The latest housing policy initiative has been announced by the Government’s Communities Secretary, James Brokenshire. He has confirmed plans to ensure the majority of new build properties are sold as freehold in future, doing away with leasehold and excessive ground rents.
The announcement said although the measure will not be retrospective, in future ground rents will be capped at a mere £10 per annum. At present, on average leaseholders pay more than £300 ground rent a year and this figure can be as high as £700.
Housing a priority for government
This latest announcement is part of the Government’s move to make housing a priority and improve legislation for homebuyers and tenants. This consultation will run for six weeks and estate agents will be invited for their specific industry views.
Mr Brokenshire said: “I’m taking concrete action to protect home owners and end those unscrupulous leasehold practices that can cost tenants hundreds of pounds. Unfair ground rents can turn a home owner’s dream into a nightmare by hitting them in the back pocket and making their property harder to sell.
“Under the Government’s proposals, which are subject to consultation, the majority of new houses will be sold as freehold, and future ground rents will be reduced to a nominal sum. The consultation will also seek views on what are the appropriate and fair exemptions, such as shared ownership properties and community-led housing to ensure consumers’ best interests are at the heart of the property market.
“While leasehold generally applies to flats with shared spaces, a number of developers have been increasingly selling houses on these terms – placing further financial burdens on those looking to buy a house of their own through unnecessary surcharges like ground rent. This can also mean that selling their home is more expensive and take longer than selling a freehold property.”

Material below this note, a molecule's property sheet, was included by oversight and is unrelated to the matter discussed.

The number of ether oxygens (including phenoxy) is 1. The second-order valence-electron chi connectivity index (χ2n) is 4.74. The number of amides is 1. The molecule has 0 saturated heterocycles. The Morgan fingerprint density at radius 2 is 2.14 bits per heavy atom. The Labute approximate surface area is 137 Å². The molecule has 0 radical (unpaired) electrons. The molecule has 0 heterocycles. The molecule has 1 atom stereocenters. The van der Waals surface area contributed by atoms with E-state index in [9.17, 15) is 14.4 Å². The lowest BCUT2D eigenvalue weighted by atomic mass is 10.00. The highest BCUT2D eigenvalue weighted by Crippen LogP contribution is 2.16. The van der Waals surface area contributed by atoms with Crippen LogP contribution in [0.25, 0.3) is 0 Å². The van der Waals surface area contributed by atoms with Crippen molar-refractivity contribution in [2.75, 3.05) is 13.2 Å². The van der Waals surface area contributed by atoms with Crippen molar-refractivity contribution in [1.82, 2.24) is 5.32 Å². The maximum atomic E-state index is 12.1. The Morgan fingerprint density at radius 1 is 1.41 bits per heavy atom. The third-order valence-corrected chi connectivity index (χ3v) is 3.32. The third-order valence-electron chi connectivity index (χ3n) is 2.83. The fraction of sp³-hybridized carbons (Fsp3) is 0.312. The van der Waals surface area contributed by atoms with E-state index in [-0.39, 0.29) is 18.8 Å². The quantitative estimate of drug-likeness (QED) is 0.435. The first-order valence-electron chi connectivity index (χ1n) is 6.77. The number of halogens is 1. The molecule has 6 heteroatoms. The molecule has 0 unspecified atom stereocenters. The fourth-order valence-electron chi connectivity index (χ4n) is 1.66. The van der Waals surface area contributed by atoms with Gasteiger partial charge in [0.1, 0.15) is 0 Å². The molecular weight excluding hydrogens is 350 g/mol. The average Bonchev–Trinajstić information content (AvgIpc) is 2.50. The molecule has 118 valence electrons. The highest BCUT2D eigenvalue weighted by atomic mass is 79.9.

NAEA welcomes proposals
Mark Hayward, chief executive of the National Association of Estate Agents, said: “Thousands of home owners across the country are facing escalating ground rents, charges for making alterations to their properties and unable to sell their home. It’s only right that the Government looks to crack down on unfair leasehold practices to stop even more people feeling trapped in homes they cannot afford to continue living in.
“For too long, housebuilders and developers have not been transparent enough about what it actually means to buy a leasehold property. Our recent Leasehold: A Life Sentence? report found almost half (45%) of leasehold house owners didn’t know they were only buying the lease until it was too late, two thirds (62%) feel they were mis-sold and the vast majority (94%) regret buying a leasehold.
“This announcement is positive news for those looking to buy a leasehold property in the future. There are over 4.2 million leasehold properties across England and our industry should continue to review the current legislation across the board.”